None of the existing water treatment films can be applied to the treatment of organic solvent because their polymers are vulnerable to acid, alkali, and heat. Ceramics and carbon film resistant to organic solvent are available, but neither of them can treat organic solvent at high speed. National Institute for MaterialsScience developed a filter that can filter organic solvent like oil and solventmedium. The filter has numerous holes, each of which is about 1 nanometer in diameter, and can treat organic solvent at about 1,000 times faster than the off-the-shelf filters for organic solvent. The newly developed filter is a 35-nanometer-thick diamond-like carbon film using porous alumina film as substrate, and it has numerous 1-nanometer diameter holes through which organic solvent runs.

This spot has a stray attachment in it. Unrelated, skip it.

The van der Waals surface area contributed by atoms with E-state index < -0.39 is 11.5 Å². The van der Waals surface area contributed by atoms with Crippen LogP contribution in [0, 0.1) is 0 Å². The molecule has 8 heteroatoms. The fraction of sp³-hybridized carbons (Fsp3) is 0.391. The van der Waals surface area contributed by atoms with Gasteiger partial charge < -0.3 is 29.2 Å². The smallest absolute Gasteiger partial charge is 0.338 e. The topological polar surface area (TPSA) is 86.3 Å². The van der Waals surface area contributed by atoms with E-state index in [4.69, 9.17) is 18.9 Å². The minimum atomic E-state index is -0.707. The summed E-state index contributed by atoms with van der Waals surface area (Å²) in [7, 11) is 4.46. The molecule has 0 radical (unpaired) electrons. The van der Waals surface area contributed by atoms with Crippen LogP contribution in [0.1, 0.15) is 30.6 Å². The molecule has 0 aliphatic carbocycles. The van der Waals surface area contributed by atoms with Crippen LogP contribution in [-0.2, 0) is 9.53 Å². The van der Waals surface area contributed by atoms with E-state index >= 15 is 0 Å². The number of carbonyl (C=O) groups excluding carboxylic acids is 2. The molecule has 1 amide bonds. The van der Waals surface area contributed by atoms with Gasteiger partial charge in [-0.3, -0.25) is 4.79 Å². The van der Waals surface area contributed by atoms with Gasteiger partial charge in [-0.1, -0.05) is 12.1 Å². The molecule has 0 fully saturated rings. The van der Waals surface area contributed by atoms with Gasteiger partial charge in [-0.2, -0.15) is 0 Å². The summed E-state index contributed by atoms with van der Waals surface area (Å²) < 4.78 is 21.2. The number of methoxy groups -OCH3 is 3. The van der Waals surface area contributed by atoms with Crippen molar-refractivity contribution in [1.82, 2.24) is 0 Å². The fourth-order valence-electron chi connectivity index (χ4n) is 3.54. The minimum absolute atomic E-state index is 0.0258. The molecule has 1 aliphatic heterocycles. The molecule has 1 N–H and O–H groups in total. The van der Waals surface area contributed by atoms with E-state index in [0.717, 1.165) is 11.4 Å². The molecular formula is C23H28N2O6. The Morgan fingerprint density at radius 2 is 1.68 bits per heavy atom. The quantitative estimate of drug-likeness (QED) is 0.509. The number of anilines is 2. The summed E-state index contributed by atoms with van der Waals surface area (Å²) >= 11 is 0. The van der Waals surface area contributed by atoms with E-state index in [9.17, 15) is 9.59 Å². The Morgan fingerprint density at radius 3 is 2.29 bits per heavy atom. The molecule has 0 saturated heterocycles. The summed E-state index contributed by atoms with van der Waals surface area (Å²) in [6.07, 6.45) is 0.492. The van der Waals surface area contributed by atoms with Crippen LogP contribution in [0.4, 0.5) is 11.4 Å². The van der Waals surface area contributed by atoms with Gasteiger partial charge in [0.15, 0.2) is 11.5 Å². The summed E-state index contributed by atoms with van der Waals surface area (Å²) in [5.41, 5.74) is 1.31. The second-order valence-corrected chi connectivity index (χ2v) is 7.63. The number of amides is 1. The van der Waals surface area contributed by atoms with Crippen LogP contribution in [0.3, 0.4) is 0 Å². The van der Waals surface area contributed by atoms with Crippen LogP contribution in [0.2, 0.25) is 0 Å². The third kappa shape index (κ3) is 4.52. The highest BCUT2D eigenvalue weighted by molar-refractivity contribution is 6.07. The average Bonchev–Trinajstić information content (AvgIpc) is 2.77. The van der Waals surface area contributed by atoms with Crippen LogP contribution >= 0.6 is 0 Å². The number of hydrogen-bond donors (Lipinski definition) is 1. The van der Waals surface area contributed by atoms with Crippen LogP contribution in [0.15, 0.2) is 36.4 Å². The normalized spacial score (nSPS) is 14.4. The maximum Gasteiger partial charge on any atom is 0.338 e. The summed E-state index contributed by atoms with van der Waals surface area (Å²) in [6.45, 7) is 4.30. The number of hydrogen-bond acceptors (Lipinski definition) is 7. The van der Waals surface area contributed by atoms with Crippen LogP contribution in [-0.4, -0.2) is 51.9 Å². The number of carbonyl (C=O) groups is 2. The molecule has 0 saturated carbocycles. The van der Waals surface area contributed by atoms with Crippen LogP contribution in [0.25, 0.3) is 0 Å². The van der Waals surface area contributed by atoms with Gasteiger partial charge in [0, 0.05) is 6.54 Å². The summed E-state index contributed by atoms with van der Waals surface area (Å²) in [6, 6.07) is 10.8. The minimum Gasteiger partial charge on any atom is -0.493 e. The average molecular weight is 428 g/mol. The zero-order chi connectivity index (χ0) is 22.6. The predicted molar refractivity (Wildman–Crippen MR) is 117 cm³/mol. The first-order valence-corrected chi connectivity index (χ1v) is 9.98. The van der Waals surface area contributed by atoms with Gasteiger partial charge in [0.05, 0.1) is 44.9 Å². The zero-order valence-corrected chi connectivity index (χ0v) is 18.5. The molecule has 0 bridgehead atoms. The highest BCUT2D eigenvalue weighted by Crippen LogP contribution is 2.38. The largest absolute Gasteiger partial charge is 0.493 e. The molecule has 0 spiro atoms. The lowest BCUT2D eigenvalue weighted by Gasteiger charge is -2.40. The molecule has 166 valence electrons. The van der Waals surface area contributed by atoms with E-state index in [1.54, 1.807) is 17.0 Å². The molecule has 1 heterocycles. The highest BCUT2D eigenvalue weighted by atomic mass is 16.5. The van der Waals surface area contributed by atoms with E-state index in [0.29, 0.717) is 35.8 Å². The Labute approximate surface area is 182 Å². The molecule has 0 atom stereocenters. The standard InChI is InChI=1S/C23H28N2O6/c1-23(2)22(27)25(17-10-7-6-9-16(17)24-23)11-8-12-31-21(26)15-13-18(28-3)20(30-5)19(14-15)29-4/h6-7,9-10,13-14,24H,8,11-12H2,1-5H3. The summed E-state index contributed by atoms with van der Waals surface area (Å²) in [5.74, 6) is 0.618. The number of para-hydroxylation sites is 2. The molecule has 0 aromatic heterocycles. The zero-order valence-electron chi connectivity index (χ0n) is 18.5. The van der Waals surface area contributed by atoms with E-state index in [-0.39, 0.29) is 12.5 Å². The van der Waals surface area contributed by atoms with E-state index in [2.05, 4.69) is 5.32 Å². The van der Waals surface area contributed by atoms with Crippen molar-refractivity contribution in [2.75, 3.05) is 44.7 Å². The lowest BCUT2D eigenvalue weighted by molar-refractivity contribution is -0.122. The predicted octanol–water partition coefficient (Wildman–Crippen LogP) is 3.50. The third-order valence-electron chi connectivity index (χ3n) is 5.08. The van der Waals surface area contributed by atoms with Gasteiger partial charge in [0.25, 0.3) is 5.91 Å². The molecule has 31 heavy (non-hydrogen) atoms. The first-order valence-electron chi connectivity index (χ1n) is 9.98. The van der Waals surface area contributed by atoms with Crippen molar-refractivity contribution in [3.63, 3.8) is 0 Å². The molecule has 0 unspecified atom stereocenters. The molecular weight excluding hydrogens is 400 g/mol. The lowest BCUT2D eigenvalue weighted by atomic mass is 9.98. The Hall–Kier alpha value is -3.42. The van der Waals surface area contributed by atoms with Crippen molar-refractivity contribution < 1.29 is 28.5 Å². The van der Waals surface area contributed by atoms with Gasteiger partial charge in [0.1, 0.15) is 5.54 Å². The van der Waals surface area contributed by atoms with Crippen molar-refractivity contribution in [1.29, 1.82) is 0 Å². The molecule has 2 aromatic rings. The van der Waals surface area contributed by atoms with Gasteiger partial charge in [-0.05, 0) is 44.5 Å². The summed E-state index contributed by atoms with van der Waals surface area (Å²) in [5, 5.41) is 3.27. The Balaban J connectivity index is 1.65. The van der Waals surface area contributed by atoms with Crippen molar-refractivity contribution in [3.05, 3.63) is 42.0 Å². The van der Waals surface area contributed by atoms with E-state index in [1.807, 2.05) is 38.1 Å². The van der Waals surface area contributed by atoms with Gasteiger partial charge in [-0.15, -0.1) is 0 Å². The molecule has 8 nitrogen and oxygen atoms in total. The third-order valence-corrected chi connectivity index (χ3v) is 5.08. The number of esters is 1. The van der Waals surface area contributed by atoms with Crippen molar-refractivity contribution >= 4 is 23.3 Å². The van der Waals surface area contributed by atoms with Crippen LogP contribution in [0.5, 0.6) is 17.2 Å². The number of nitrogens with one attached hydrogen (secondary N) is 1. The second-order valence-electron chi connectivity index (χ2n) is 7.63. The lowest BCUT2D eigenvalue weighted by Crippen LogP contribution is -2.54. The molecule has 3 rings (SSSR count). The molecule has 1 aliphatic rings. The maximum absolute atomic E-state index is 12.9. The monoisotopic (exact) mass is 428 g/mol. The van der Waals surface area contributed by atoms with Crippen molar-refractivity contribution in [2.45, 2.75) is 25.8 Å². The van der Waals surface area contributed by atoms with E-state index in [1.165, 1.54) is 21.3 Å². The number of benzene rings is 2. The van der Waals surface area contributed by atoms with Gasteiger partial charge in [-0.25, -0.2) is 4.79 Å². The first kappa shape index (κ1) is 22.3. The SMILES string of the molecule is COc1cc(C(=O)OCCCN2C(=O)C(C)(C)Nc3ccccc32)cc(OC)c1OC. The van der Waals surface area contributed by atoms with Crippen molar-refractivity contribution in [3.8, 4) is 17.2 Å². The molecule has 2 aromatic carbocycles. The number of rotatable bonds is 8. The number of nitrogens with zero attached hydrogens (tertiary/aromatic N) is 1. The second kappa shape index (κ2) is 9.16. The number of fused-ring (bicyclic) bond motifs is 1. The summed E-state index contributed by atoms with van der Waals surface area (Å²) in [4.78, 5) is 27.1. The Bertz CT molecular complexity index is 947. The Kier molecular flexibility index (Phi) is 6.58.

The film has about one seventh of diamond in strength. It exhibited a permeability rate of 239 liters per hour and per bar for each square meter to filter depressurized hexane. It succeeded in eliminating more than 94% of impurities, though how much impurities can be eliminated depends on the molecular size. It has pressure resistance of up to 20 atmospheric pressures. The new film can be applied to the production of ultralow-sulfur diesel fuel (ULSD) and treatment of effluent created in the process to extract oil from oil sand. The research members plan to put the new film into practical use by replacing the porous alumina substrate with a carbon fiber sheet. The research results will be put on the January 27 issue of the American science magazine Science.